The holidays are a stressful period for online retailers, who get not only more customers but also a higher ratio of fraudsters. And when manual fraud reviews are added to the mix, the problem only gets worse.
ACI Worldwide expects online fraud to have gone up 12 percent this holiday season globally, and 43 percent in the U.S. The U.S. rates are expected to be higher because the shift to more secure chip cards by physical retailers is pushing fraudsters online.
There are two main risks associated with manual reviews during peak shopping periods, said Michael Reitblat, CEO at payment security vendor Forter.
First, external fraudsters will try to take advantage of employees who are trying to handle a higher volume of transactions than at other times, and of under-trained temporary employees who were hired specifically to deal with the rush.
Typical frauds include criminals buying goods with stolen payment cards, or calling companies and trying to extract sensitive information that they can use for future frauds.
Second, fraudsters will also try to get jobs at retailers during these frantic hiring periods, to defraud companies directly, or to steal customers' financial information.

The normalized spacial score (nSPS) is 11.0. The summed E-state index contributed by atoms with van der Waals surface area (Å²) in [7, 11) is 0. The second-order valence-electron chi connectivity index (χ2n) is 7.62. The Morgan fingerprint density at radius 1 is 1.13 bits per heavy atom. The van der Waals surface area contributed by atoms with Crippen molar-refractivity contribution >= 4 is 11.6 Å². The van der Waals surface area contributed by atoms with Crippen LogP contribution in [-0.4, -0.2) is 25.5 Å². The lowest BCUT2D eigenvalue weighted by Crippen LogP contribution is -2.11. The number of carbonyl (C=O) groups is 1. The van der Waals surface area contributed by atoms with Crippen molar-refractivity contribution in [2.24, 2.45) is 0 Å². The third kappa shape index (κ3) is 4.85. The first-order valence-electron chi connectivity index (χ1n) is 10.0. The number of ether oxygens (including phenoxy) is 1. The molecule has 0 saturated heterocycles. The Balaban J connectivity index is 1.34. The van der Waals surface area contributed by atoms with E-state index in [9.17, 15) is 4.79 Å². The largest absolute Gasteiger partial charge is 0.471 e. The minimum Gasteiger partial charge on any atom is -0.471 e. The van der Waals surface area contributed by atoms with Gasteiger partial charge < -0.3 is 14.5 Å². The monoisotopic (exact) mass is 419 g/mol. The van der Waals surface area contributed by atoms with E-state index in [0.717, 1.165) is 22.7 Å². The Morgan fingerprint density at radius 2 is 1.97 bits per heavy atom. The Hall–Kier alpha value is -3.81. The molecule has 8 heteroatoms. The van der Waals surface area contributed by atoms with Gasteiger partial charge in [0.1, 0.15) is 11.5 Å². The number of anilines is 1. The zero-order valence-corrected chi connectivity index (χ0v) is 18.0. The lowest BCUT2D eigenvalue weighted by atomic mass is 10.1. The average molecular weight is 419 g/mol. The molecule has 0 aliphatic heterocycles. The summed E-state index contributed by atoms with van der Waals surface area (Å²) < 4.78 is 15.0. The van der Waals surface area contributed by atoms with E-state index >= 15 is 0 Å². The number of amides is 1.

"We've seen several cases where, because people were not properly trained, criminals were able to extract information from them that they could use somewhere else, or they were fraudsters on their own and they have access to information about customers and then go and sell it on the black market," said Reitblat.
Temporary employees hired to review transactions for fraud get access to a great deal of sensitive information.
"They have access to all your systems that can look at your transaction history, account history and so on," he said.
According to Forter, the rates of incoming attacks went up 39 percent from the third quarter to the fourth quarter of last year.
"Not only is total fraud substantially higher during the holiday season, but as a proportion it was also higher," he said.
Employees hired to do manual reviews are also less consistent than automated systems, he added.
"When you compare two different agents that try to make a decision on one transaction, they won't always make the same decision," he said. "Different people have different biases when it comes to ethnicity, location or just based on their moods that day. And if you're pressured you won't be looking at transactions with the same level of detail."
When companies switch from manual to automated fraud reviews, charge backs go down by 30 to 70 percent. Plus, approvals increase by 5 to 10 percent.
"This indicates that automation is more effective at both stopping fraud and avoiding false positives, as well as speeding up the process and reducing delays since every decision is real-time," said Reitblat.